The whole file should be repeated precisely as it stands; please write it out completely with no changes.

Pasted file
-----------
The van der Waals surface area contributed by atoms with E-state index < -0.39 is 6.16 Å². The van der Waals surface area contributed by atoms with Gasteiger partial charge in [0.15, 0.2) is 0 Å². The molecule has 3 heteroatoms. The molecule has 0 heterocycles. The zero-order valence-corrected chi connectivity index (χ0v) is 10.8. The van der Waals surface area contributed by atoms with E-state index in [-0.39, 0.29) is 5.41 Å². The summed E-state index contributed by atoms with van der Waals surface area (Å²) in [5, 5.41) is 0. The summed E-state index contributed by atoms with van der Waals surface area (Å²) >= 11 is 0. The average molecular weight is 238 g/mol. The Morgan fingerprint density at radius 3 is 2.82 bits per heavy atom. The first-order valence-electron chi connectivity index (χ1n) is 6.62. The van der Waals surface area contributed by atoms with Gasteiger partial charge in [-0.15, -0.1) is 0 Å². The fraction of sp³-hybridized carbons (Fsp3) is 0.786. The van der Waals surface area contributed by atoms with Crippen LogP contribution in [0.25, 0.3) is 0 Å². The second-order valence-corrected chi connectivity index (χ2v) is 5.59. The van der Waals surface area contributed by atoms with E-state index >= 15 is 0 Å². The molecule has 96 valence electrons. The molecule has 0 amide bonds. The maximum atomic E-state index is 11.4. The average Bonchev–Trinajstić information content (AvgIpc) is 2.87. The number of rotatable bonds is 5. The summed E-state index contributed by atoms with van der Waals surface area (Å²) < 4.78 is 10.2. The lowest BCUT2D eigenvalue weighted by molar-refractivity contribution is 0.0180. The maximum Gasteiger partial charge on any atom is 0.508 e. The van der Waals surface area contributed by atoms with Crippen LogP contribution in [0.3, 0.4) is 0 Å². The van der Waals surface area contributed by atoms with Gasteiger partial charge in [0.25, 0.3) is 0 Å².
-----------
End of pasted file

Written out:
The van der Waals surface area contributed by atoms with E-state index < -0.39 is 6.16 Å². The van der Waals surface area contributed by atoms with Gasteiger partial charge in [0.15, 0.2) is 0 Å². The molecule has 3 heteroatoms. The molecule has 0 heterocycles. The zero-order valence-corrected chi connectivity index (χ0v) is 10.8. The van der Waals surface area contributed by atoms with E-state index in [-0.39, 0.29) is 5.41 Å². The summed E-state index contributed by atoms with van der Waals surface area (Å²) in [5, 5.41) is 0. The summed E-state index contributed by atoms with van der Waals surface area (Å²) >= 11 is 0. The average molecular weight is 238 g/mol. The Morgan fingerprint density at radius 3 is 2.82 bits per heavy atom. The first-order valence-electron chi connectivity index (χ1n) is 6.62. The van der Waals surface area contributed by atoms with Gasteiger partial charge in [-0.15, -0.1) is 0 Å². The fraction of sp³-hybridized carbons (Fsp3) is 0.786. The van der Waals surface area contributed by atoms with Crippen LogP contribution in [0.25, 0.3) is 0 Å². The second-order valence-corrected chi connectivity index (χ2v) is 5.59. The van der Waals surface area contributed by atoms with E-state index >= 15 is 0 Å². The molecule has 96 valence electrons. The molecule has 0 amide bonds. The maximum atomic E-state index is 11.4. The average Bonchev–Trinajstić information content (AvgIpc) is 2.87. The number of rotatable bonds is 5. The summed E-state index contributed by atoms with van der Waals surface area (Å²) < 4.78 is 10.2. The lowest BCUT2D eigenvalue weighted by molar-refractivity contribution is 0.0180. The maximum Gasteiger partial charge on any atom is 0.508 e. The van der Waals surface area contributed by atoms with Crippen LogP contribution in [0.3, 0.4) is 0 Å². The van der Waals surface area contributed by atoms with Gasteiger partial charge in [0.25, 0.3) is 0 Å².